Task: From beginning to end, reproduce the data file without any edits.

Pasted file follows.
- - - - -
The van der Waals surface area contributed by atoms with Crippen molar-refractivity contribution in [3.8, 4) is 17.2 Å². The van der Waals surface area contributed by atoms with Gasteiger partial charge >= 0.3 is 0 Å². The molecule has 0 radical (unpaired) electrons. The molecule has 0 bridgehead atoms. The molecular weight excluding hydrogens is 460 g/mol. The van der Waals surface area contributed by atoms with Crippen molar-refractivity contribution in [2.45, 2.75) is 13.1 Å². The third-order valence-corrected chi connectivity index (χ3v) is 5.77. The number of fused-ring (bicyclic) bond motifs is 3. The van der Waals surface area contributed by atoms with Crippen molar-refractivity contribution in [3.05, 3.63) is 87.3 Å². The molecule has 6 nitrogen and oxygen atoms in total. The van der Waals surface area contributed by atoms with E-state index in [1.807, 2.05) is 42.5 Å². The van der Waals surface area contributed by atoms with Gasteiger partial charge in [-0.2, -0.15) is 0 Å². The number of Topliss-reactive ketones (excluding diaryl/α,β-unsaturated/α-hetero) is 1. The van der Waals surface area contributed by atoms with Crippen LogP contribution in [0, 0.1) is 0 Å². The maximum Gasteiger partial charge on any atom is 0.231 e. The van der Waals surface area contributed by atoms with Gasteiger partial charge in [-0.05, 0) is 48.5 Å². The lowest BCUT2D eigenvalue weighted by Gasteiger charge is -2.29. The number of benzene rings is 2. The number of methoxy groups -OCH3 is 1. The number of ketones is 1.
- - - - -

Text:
The van der Waals surface area contributed by atoms with Crippen molar-refractivity contribution in [3.8, 4) is 17.2 Å². The van der Waals surface area contributed by atoms with Gasteiger partial charge >= 0.3 is 0 Å². The molecule has 0 radical (unpaired) electrons. The molecule has 0 bridgehead atoms. The molecular weight excluding hydrogens is 460 g/mol. The van der Waals surface area contributed by atoms with Crippen molar-refractivity contribution in [2.45, 2.75) is 13.1 Å². The third-order valence-corrected chi connectivity index (χ3v) is 5.77. The number of fused-ring (bicyclic) bond motifs is 3. The van der Waals surface area contributed by atoms with Crippen molar-refractivity contribution in [3.05, 3.63) is 87.3 Å². The molecule has 6 nitrogen and oxygen atoms in total. The van der Waals surface area contributed by atoms with E-state index in [1.807, 2.05) is 42.5 Å². The van der Waals surface area contributed by atoms with Gasteiger partial charge in [-0.2, -0.15) is 0 Å². The number of Topliss-reactive ketones (excluding diaryl/α,β-unsaturated/α-hetero) is 1. The van der Waals surface area contributed by atoms with Crippen LogP contribution in [0, 0.1) is 0 Å². The maximum Gasteiger partial charge on any atom is 0.231 e. The van der Waals surface area contributed by atoms with Gasteiger partial charge in [-0.05, 0) is 48.5 Å². The lowest BCUT2D eigenvalue weighted by Gasteiger charge is -2.29. The number of benzene rings is 2. The number of methoxy groups -OCH3 is 1. The number of ketones is 1.